Charities get digital skills and confidence to face the future

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Charities improve their digital awareness

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6th June 2016 by Graham Martin 0 Comments

Over 80 charities attended a unique free half-day digital workshop in Edinburgh to help them improve their digital skills.

The event was hosted by the Bank of Scotland Foundation, in collaboration with Google, to improve the digital presence of charities and the digital awareness of their employees.

Lloyds Banking Group gives the foundation £2 million each year which it donates to charities across Scotland.

However, this is the first time that the foundation has provided non-financial support to charities.

We hope the event has helped charities gain confidence in using the internet

In Scotland, one in three charities lack the basic digital skills they need to succeed and prosper in today’s increasingly digital society, which is why this workshop proved so popular.

The event provided groups with top tips from Google’s experts on how to make the most of the web, as well as guidance on how to use social media and free online tools.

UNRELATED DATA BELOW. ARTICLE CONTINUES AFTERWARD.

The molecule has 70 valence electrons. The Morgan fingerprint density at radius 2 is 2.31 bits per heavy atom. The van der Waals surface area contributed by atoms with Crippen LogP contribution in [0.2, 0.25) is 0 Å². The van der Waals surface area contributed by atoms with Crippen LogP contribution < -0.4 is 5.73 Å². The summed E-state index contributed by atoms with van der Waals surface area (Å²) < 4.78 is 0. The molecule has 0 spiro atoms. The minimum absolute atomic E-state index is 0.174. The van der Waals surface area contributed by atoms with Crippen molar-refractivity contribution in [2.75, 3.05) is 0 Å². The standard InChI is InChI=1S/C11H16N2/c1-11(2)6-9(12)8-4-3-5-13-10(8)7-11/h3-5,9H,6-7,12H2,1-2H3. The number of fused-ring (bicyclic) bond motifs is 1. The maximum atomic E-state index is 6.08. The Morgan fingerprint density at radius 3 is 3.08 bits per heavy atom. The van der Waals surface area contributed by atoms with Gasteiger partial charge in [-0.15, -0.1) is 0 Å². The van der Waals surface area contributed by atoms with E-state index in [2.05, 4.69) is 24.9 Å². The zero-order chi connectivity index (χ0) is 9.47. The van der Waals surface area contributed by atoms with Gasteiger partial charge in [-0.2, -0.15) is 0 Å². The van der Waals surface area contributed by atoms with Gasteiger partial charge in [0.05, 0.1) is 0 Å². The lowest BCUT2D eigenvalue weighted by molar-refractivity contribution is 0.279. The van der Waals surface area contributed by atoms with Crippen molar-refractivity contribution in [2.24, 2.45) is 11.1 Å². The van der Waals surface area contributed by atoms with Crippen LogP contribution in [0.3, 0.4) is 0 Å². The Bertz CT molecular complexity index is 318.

Philip Grant, chair of the Scottish executive committee of Lloyds Banking Group and chair of the foundation’s board of trustees, said: “We are thrilled to have been able to provide local charities with this free digital workshop.

“Basic digital skills can make a big difference when looking and applying for funding. We hope the event has helped these charities gain confidence in using the internet and that their new skills helps secure vital funding over the coming years.”  

Bield, which develops housing and care services to enable Scotland's older people to live the life they want, was one of those charities attending. 

Kevin Rowe, Bield’s fundraiser, added: “For me, today’s digital workshop was really useful to get more information on social media and how it can be used effectively to raise awareness of our charity.

“I think it’s really good that the Bank of Scotland Foundation is looking at other ways, other than grants, that they can help charities. It’s not just about giving out money, it’s actually about trying to grow the charity, to help them help themselves and share the skills that are within the community they already have.”

Eileen Naughton, Google’s Managing Director for UK & Ireland said, “It can be easy to think that technology is just for start-ups, but we know it can bring real growth to all organisations, be they small charities or global businesses. At a time when there is pressure for the UK to boost productivity to contribute to real wage increases, we believe Google can be a real growth engine that helps deliver these gains.”

For those who were not able to attend or want to further develop their digital skills, Google's Digital Garage provides free training at digitalgarage.withgoogle.com.